I’ve successfully negotiated remote working arrangements twice in my career, both at Fortune 500 companies. Working remotely immediately increased my work productivity by eliminating every distraction I had at the office (e.g. chatty colleagues, impromptu meetings, long lunches, excessive noise, etc.). When my work productivity increased, I freed up my time and arranged my schedule for the things that mattered most in my life, which included:
- Dropping off and picking up my daughters from school
- Eating lunch with my wife
- Eating dinner with my wife and daughters
- Raising my daughters
Working remotely absolutely was the best thing I did to improve my work-life balance. That’s why I was adamant about having a remote working position in my last full-time job, even though the company didn’t have a telecommuting culture. About one month into my job, I successfully negotiated a remote working arrangement with my boss. I was able to work full-time from home with an occasional physical attendance at weekly staff meetings.
Yes, it’s a bit of a gamble to ask your boss for a remote working arrangement. You don’t want to appear disinterested in your job or the company and you don’t want to give an impression that you have other interests outside of your job. But, in the end, you have to ask yourself what is more important, your job or your flexibility (i.e. freedom with your time). I think freedom with your time wins every time.
Follow this step-by-step process to successfully negotiate a remote working arrangement with your boss:
- Prove your worth. Work in the office for a few weeks to a few months and show that you can get the work done. You want to prove your worth to the company. Showing that you do your work well builds trust with your boss and your team.
- Start with a trial day per week. Ask for Fridays at home. It’s when meetings are least scheduled and when you can actually get some work done. Be extra productive on this day for a few weeks and show your boss that working from home actually increases your productivity.
- Ask for a few weeks away from the office. You’ll need to condition your boss and colleagues that your physical presence is not mandatory at the office. How do you do this? You remove yourself from the office completely for a few weeks. Tell your boss it’s another trial to really focus on some larger projects that you cannot complete at the office because of too many distractions. During these few weeks, get all of your work done and do some extra work on top of that. Attend all meetings via video conferencing or conference calling and respond to emails and instant messages as you would at the office. The key is to convince your boss that you’re still working, even though you’re not in the office.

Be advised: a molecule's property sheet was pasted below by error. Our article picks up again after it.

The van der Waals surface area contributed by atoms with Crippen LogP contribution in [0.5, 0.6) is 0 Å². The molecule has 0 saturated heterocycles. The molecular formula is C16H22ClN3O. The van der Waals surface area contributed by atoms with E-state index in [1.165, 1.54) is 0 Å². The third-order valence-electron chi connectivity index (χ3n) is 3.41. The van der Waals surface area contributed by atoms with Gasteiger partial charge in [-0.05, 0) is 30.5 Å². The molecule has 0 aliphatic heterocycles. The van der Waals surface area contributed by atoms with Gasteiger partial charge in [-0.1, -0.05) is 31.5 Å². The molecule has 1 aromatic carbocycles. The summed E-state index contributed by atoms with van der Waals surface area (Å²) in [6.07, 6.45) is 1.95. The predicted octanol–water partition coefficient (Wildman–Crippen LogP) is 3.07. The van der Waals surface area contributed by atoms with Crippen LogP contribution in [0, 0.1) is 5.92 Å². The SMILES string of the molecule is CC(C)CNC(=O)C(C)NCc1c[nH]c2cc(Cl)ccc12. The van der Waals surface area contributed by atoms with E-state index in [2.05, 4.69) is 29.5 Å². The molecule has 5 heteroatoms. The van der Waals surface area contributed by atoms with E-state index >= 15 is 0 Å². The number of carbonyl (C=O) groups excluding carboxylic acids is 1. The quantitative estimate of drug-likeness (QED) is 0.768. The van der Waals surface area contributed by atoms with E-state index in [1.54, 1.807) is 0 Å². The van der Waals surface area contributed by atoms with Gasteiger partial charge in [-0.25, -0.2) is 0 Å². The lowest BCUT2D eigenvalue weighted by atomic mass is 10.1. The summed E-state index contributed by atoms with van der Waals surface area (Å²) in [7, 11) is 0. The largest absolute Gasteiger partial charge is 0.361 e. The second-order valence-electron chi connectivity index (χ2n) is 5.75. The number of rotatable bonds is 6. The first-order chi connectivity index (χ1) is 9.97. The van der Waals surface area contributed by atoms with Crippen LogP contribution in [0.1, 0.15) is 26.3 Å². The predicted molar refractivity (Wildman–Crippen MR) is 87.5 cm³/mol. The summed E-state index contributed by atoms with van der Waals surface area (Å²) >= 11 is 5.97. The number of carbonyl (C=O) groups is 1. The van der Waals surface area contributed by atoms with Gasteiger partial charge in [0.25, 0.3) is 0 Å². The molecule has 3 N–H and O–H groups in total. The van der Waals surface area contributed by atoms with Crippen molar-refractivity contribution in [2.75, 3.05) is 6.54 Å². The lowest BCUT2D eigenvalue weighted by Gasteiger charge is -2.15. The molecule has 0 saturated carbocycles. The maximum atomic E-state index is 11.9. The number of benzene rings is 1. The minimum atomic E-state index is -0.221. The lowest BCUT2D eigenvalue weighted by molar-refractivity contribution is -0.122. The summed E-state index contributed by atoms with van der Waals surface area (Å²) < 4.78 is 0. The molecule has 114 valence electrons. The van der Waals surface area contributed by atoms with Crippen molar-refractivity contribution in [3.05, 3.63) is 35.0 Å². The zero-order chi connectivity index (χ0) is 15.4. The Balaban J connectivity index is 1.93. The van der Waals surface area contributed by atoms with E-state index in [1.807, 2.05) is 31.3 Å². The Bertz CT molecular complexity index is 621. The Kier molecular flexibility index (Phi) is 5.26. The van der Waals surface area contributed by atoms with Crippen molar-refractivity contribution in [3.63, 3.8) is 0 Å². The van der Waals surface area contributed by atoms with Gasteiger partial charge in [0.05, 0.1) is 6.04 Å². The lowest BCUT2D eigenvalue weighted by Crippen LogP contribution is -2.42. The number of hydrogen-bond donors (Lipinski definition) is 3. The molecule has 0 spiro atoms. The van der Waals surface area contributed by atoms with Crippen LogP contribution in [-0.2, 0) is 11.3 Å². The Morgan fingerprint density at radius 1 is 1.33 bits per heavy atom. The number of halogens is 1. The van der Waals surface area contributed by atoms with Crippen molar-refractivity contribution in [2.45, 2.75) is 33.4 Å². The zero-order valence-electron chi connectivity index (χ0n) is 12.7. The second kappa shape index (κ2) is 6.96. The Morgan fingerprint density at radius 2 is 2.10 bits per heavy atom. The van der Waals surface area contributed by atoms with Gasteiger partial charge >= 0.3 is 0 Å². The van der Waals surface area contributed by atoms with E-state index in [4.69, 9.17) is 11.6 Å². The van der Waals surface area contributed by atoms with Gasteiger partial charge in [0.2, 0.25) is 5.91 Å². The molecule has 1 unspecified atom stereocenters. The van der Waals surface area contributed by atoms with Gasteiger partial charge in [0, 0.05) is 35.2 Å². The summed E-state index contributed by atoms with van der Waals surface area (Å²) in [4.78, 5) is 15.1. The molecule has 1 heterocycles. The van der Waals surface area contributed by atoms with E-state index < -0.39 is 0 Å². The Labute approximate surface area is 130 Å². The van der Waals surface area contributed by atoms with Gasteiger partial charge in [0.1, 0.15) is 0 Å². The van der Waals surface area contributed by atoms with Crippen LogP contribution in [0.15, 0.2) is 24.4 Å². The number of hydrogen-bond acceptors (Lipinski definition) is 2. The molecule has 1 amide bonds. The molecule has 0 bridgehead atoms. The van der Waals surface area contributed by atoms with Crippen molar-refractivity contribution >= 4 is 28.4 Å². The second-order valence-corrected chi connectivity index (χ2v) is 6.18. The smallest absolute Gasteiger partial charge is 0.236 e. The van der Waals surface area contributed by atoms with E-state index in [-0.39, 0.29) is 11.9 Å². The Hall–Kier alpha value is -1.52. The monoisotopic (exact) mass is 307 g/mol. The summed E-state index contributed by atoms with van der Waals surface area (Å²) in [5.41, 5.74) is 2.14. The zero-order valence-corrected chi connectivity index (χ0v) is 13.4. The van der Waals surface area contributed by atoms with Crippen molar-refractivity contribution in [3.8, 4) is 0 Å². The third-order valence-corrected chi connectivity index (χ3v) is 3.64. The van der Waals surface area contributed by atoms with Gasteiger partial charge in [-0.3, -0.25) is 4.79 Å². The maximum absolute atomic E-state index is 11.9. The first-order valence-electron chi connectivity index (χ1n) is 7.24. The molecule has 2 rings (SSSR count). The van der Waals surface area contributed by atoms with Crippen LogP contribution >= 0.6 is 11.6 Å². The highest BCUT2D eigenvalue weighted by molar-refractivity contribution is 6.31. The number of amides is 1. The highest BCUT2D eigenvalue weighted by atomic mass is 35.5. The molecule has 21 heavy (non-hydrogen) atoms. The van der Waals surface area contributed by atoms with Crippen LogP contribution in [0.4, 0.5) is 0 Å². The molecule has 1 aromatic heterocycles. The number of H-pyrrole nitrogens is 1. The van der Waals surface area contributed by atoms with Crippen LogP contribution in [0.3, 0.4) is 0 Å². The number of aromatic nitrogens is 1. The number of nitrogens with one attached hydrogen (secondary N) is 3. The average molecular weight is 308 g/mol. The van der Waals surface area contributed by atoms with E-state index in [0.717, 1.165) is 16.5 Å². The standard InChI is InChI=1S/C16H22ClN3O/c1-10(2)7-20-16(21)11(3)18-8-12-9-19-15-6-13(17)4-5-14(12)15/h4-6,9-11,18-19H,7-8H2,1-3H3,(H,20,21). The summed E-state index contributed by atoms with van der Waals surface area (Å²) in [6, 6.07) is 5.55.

- Attend a staff meeting or all-hands meeting in-person. Some colleagues get a little sensitive when they cannot see you all the time. So give them some face time by attending a meeting when they’ll all be there. Go in-person to a staff meeting or an all-hands meeting. Then continue as you were at home, away from all the chatter of the office.
- Do weekly check-ins with your boss. Connect via phone or send an email to your boss with a list of everything you have done each week. This will help create clarity with your boss on how things are going with your projects. Your boss wants to make sure you get your work done and as long as you’re doing that, you should be able to continue working remotely.
Once you’ve established that you’re a more productive worker while you’re at home (or at Starbucks, or wherever you like to do your work), you’ll be able to work from anywhere, as long as you’re able to work on the same time zone as your colleagues.
And that’s the beauty of working remotely…You can be traveling anywhere in the world, getting your work down, and still being paid. Your life is on your terms and in your control.
Negotiating a remote working arrangement can be done. You just need to have the courage to ask. Get over this fear, and you’ll be free to live the life you’ve always dreamed about.